Interactions of future climate, carbon dioxide, and ozone change crop and forest productivity and water use

Wednesday, 17 December 2014: 5:15 PM
Danica Lombardozzi, Gordon B Bonan and Sam Levis, National Center for Atmospheric Research, Boulder, CO, United States
The demand for agricultural and forest yield will continually increase as populations grow, though it is unclear how agricultural and forested ecosystem productivity and water use will respond to the interactions of changing climate, carbon dioxide and ozone. In ecosystems essential to resource production, it is critical to understand how productivity and water use will respond to these future changes. Previous research suggests that future climate and ozone can each decrease crop and timber yield and water use efficiency, while future carbon dioxide might increase yield and improve water use efficiency. However, the change in agricultural and forest water use and yield in response to the interactions among these variables has not yet been determined. We use the Community Land Model (CLM) to determine how changes in agricultural and timber water use and yield in response to the interactions of all three variables (climate, carbon dioxide, and ozone).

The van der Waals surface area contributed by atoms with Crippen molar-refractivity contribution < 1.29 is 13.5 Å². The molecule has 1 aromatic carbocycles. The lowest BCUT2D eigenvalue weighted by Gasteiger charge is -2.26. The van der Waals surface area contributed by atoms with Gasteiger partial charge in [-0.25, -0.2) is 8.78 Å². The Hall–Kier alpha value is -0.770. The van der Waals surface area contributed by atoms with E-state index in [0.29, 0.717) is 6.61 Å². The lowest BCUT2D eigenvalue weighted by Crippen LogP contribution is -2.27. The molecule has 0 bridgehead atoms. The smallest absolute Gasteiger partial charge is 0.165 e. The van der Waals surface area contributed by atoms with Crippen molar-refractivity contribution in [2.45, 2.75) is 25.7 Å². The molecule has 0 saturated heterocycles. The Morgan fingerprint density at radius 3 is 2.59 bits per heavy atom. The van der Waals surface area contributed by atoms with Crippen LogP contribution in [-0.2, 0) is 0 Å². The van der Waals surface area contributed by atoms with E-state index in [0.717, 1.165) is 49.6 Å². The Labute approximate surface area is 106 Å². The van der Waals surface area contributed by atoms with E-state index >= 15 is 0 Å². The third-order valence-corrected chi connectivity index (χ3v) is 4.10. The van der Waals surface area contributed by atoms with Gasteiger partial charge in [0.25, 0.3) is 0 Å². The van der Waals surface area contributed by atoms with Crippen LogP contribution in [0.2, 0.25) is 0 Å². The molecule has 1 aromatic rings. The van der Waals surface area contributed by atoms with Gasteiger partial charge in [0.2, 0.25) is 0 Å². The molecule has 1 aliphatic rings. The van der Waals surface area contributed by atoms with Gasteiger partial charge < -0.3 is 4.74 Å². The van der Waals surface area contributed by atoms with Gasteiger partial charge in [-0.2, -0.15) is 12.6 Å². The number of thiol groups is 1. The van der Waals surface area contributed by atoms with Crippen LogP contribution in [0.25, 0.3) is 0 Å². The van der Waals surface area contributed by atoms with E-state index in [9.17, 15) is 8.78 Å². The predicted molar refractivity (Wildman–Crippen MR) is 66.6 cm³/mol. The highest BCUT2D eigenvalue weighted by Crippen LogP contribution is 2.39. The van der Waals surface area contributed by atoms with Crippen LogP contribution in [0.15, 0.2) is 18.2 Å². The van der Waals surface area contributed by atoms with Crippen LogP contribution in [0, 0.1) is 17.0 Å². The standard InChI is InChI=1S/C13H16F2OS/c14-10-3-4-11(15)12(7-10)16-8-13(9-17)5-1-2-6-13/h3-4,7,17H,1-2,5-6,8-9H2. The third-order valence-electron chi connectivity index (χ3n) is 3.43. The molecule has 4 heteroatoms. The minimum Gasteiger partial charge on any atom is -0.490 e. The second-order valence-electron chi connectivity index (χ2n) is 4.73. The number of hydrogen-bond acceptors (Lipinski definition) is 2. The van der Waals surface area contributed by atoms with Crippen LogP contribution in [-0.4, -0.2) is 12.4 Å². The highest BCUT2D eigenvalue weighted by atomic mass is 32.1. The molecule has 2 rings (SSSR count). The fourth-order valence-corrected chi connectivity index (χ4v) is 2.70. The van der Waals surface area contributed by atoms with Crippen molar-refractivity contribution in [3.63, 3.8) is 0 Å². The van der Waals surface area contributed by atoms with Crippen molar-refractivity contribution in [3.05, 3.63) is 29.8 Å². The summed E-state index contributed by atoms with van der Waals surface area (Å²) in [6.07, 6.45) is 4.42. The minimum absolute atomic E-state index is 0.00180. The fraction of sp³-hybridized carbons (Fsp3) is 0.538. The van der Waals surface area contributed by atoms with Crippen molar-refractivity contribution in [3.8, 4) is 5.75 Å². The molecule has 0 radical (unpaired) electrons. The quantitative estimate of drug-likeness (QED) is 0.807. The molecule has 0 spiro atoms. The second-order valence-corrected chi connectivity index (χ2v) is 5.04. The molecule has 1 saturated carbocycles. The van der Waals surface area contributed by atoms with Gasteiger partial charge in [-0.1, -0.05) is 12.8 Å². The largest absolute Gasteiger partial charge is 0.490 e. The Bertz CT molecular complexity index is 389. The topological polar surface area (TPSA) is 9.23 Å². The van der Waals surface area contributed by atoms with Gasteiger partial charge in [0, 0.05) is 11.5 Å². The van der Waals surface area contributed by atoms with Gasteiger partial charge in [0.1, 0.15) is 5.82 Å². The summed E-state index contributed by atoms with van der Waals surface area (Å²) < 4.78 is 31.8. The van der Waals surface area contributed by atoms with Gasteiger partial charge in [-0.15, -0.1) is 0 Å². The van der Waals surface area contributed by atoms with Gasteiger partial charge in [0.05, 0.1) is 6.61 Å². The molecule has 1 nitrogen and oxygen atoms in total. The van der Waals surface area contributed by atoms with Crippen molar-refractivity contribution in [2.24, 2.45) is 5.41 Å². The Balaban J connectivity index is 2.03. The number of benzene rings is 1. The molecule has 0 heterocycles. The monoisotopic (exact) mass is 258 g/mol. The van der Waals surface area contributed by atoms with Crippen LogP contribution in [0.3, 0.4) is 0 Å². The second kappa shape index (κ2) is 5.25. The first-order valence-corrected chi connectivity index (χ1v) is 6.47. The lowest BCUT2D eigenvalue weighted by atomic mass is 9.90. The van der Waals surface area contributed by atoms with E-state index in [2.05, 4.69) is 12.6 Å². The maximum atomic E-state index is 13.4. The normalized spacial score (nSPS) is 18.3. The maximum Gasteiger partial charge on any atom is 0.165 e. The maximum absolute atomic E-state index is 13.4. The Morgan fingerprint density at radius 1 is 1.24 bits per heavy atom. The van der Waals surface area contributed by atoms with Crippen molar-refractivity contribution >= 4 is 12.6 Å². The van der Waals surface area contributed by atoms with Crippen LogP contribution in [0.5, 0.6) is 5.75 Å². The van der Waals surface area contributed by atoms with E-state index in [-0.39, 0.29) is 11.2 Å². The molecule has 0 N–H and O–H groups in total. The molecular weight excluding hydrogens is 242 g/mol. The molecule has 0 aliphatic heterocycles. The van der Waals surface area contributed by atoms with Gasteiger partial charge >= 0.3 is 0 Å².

Preliminary results suggest that future ozone and climate decrease forest and grain yield. However, carbon dioxide concentrations increase forest and grain yield, offsetting the decreases. Future climate increases evapotranspiration in all regions more than the decreases caused by carbon dioxide and ozone. The interactions of climate, carbon dioxide, and ozone decrease water use efficiency, with climate having the largest impact. These results demonstrate that, to maintain agricultural and forest productivity in the future, the demand for irrigation will increase.